Oh, it’s changed a lot, especially if you look at Brown Street or around the South Park community. A lot of neighborhoods in Dayton have changed a lot, which I think is mostly good and healthy. Once I moved closer to Dayton, I was able to plug into that much more. I have friends that live in LA, but I’d rather live in a city like Dayton that is so well-grounded and vibrant. You wouldn’t expect a city this size to have as great of an arts, music and literature community as it does. Tracey and I picked a halfway point between our jobs, which is why we’re in Franklin Township. If I had it to do over again, I’d move right into Dayton. I made a horrible mistake by not moving into Dayton because if I go to a show and if it’s over at midnight or 1 a.m., I still have 30 or 40 minutes to drive home. There are some shows I want to go to but just can’t because of the drive. I do my best to get out to as many shows as I can. I do OK.
What’s the best part of being in Franklin Township?
I like the neighborhood. We’re right across from a park. It’s a nice family neighborhood, and I don’t say that to be disrespectful of other neighborhoods. It’s a nice mix of retirees, people my age and younger people with kids and that really appealed to us. It’s kind of an easy jump on 75, which is something we did think about when we bought the house. We knew we were coming into Dayton a lot. It’s funny because a lot of people don’t have high regards for Franklin Township but it’s been a really good place for us. Until you live in a neighborhood and get to know it, it’s really hard to judge what it’s really like.
What drives you to still do radio after all these years?
I like connecting listeners in the community with all of the amazing music here in town. There is such a deluge of music today with the Internet and I hope, in a small way, our show can help introduce people to new music. I love it when people e-mail, text or message on Facebook and say, ‘Who is this? This is a great song.’ Being able to turn people on to something they wouldn’t hear otherwise is one of the major reasons I still love doing the show after almost 14 years.
What is your impression of the latest batch of local releases?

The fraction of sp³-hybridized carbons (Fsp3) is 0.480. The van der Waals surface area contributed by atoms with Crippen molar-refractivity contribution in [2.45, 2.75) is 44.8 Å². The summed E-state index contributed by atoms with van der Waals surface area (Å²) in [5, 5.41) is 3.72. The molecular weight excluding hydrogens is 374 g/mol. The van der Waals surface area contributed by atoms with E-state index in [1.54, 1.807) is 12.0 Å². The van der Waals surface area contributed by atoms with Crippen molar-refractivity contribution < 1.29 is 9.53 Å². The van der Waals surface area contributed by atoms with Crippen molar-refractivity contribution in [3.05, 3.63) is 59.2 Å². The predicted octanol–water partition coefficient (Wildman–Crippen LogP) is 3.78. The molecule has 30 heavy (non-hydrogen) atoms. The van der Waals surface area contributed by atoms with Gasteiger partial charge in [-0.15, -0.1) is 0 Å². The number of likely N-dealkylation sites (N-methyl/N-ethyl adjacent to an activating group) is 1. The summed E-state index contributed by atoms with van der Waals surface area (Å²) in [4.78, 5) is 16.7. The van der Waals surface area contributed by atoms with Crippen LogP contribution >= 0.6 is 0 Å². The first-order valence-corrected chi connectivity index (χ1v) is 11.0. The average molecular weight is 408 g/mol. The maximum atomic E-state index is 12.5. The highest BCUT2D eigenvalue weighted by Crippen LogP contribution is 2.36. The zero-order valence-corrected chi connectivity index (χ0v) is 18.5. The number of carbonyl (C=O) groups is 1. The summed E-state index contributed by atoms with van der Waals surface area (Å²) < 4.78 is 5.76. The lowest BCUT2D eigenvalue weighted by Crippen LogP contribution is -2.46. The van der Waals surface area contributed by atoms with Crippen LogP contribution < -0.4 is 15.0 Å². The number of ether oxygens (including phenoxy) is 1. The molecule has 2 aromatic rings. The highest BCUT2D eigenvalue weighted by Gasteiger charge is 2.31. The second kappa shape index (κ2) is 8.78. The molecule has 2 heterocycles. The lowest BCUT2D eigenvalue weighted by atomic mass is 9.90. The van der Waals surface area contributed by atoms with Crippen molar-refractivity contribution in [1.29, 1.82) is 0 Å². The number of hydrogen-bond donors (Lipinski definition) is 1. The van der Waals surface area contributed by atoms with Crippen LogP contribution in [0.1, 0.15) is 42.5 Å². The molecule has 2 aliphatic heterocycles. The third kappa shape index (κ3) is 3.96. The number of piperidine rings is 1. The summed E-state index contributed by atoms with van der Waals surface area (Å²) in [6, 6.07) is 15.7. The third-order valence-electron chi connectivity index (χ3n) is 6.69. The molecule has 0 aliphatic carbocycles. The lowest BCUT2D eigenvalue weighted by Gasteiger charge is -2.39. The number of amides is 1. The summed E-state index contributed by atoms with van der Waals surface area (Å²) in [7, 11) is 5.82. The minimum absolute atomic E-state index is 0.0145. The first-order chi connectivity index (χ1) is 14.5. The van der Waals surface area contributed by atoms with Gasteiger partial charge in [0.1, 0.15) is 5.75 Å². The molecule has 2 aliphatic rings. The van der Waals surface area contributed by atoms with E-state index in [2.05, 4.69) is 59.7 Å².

This has been a brilliant year for local music. The album by Charlie Jackson & the Heartland Railway is brilliant stuff. I’m still listening to the Typical Johnson’s latest, even though it’s not brand new. I’ve been listening to Goodnight Goodnight a lot. The new Boxcar Suite album is an absolutely brilliant record. I really think that’s a perfect album. I love the new Kyleen Downes EP. I like her because she’s not only a nice person but she writes really tight melodies and great harmonies. I’ve been listening to advance stuff from Old News and this stuff is fantastic. They were good before but this is a quantum leap in quality. I’ve also been listening to the new record from Curse of Cassandra quite a bit and I’m sure there are others I’m forgetting.
What has kept you living in the area?
I didn’t expect to stay in Dayton. I didn’t expect to stay in Ohio. When I came to Miami, I thought I’d stay a while and then go back to Minneapolis. That so did not happen. I really liked Ohio and I appreciated the winters weren’t as cold. I also had really great job opportunities at great universities with terrific students that gave me the ability to teach, do my kind of radio and be able to write and publish in the areas I wanted to. I like the people of Ohio. I really appreciated the good nature that most Ohioans have. At least, that’s been my experience. And the music, of course, is a factor for us.
Contact contributing arts and music writer Don Thrasher at firstname.lastname@example.org.